Consultation on the draft strategy closes on Monday 7th Nov, so if you’re interested in biking in the Waimakariri District have your say.

What do you think of the draft Strategy? Are there other things that should be considered or prioritised?

8 thoughts on “Waimakariri District Walking/Cycling Strategy”

  1. Thank you for this. As a rural Waimakariri resident/person I see that many cyclists and walkers are prisoners in their own lifestyle blocks. You make some great observations and I have been meaning to leave my comment, but not yet done so, but this has prompted me to get my act together. Having a mandatory cyclist passing distance might give cyclists more confidence to get out and about in the more rural areas, as safe cycleways are unlikely to get out our way soon. And then there are speed limits. Just look at the village of Ohoka: narrow roads run through it and the speed limit is 70km/h. Unbelievable! And then we still have speed limits up to 100km/h outside schools. How can you let children cycle and feel that they will get home safely? But these problems are sadly countrywide…

  2. It is counterintuitive, but the safest rural roads are generally the busiest.

    Compare the metre or two of sealed shoulder on most of Lineside Road to the 10 cm of sealed shoulder on every other road., like Flaxton or Tuahiwi Road.

    The one big enabler would be better safety across the Waimakariri. There are four bridges, one of which is reserved for Rail, and one is SH1 a. That leaves two usable bridges, one at the Gorge and the Old Waimak Bridge. And while the gorge bridge is a nice day out, its a bit far for the daily commute.

    How about
    * Adding a cycle lane cantilevered out on either side of the old waimak road bridge. Could do just one side, but if both sides then bikes won’t need to cross the car traffic at both ends.

    * What about signalising on the rail bridge? A 5 (?) minute signal to clear the bridge should be enough, its no more complex than normal rail crossing signals. And there’s only what – three trains a day now? The bridge would need surfacing for wheeled traffic, and possibly a middle bay for those who are slow (or foolhardy) This also means getting the cycle traffic to the rail bridge.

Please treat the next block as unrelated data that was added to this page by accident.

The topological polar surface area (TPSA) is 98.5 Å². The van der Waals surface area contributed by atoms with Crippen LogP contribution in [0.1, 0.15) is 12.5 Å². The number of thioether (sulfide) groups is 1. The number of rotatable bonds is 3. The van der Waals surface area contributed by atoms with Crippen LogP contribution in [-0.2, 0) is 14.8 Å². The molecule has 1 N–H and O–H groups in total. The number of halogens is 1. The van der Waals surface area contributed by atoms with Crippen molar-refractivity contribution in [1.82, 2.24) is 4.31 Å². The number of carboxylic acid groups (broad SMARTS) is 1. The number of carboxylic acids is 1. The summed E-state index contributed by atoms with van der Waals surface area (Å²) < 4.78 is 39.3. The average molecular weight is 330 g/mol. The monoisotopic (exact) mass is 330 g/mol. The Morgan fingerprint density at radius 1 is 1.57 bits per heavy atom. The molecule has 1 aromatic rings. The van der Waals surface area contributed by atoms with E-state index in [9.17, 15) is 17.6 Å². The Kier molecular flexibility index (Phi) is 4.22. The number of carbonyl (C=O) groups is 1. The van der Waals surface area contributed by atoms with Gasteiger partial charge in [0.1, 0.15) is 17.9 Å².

1. At peak hours vehicles will be a lot slower than cyclists & as the other poster has said just take the lane as you have right of way over a vehicle anyway.

      1. Yes….but when drivers slow down during peak hours how many cyclists would still feel comfortable taking the lane? It is not my sense of adventure..

        For me, if a six year or seventy year old or a person with slight disabilities would not be able or feel confident to ride a bike somewhere it does not classify as cycling infrastructure. Central and local government should come to the table and come up with a plan that enables tourists and locals to cross the Waimak safely by bike or foot.

  3. Cycling across the Waimakariri bridge- can you please advise how you advise cyclists to do this? As there is no shoulder to the lane, a cyclist would according to the road code ‘Take the Lane’. This means that for the length of the bridge, all traffic will be limited to cycling speed whenever a cyclist crosses the bridge. Do you have any comments?

    1. John, that’s pretty much it at present; you have to take the lane to encourage motor vehs to overtake you in the opposing lane. That’s why access across the Waimak has been a bugbear for years and why generally only the “strong and fearless” will usually do it.

      1. Perhaps signs on the Old Waimak Bridge reminding vehicles that they have to give way to cyclists. I go over the bridge in my car once a week & if there is a cyclist on it I put on my hazard lights so that traffic behind perhaps will realise why I driving slow. Of course if there is no traffic coming towards me I will pass the cyclist.